We’re able to forgive the worshipping—even a courtroom grandstanding effort that may not be grandstanding since Sully is so confidently poised and even-keeled—because it’s impossible not to agree with it all. A guy like Michael Rapaport‘s barkeep Pete isn’t fawning as much as enjoying the moment with a mixture of applause and friendly ribbing. Hearing Sam Huntington‘s Jeff Kolodjay declare how cool it is he’s alive doesn’t feel forced because he survived a plane crash and has earned the reaction. This film’s as much a way to immortalize Sully as it is the flight attendants, first responders, and good Samaritans who did their part alongside him to ensure no one froze to death in the water. It’s about humanity overcoming grave odds with compassion and courage.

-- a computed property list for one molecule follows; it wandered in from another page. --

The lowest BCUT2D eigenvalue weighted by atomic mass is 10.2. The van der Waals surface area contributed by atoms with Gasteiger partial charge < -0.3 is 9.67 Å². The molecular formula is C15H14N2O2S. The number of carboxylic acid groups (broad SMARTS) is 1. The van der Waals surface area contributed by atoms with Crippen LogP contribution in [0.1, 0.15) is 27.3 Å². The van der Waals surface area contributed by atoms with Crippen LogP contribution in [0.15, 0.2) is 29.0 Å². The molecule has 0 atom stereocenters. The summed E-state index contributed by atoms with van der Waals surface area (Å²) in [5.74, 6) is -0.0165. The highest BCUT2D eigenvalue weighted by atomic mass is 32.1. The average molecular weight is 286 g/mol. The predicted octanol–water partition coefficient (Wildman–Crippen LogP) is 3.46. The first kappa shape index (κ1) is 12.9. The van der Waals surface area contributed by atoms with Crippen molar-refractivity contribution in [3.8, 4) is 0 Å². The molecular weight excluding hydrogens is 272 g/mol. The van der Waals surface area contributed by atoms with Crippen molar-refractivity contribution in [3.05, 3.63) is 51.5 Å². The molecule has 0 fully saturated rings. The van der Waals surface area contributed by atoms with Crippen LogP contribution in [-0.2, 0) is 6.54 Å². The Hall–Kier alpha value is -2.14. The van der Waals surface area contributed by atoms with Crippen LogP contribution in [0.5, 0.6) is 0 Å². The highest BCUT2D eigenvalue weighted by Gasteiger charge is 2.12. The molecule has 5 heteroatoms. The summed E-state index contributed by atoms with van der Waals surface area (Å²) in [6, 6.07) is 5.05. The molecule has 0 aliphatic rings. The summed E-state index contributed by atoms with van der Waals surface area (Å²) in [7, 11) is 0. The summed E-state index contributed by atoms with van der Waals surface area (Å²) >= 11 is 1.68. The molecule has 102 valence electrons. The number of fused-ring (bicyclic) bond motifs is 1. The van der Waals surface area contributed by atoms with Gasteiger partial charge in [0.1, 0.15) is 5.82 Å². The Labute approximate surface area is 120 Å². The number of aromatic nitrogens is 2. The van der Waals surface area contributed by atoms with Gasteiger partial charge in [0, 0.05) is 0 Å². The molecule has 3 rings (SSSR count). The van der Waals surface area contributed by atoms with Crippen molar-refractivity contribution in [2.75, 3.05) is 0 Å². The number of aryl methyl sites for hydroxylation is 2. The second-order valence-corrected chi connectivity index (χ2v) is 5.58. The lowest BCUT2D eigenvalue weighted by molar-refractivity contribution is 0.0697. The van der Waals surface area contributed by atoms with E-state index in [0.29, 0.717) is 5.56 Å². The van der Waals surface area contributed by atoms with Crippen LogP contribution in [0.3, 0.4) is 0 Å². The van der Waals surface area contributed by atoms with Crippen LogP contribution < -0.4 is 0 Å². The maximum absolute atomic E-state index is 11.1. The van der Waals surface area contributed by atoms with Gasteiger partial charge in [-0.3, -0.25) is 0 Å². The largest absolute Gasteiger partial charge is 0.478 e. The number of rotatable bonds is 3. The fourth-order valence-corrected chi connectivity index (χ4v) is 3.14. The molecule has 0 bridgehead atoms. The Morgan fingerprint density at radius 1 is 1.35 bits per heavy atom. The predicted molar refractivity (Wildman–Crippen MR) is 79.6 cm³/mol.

That doesn’t mean Eastwood isn’t also supplying some nicely constructed aerial shots and interesting closed-room sets courtesy of cinematographer Tom Stern with a fascinating plot delivering exactly what we need at the exact right moment (we see the landing twice, first from outside the cockpit and then from within). There’s enough getting to know certain passengers (with familiar faces including Autumn Reeser and Valerie Mahaffey) to feel the tension and suspense of turbulence and impact. Anyone who has ever flown before will understand the helplessness of being a passenger and anyone who hasn’t might never want to after watching. No punches are pulled because the entire film hinges on the veracity of this experience and how different it is from videogame fabrications when mortality hangs in the balance.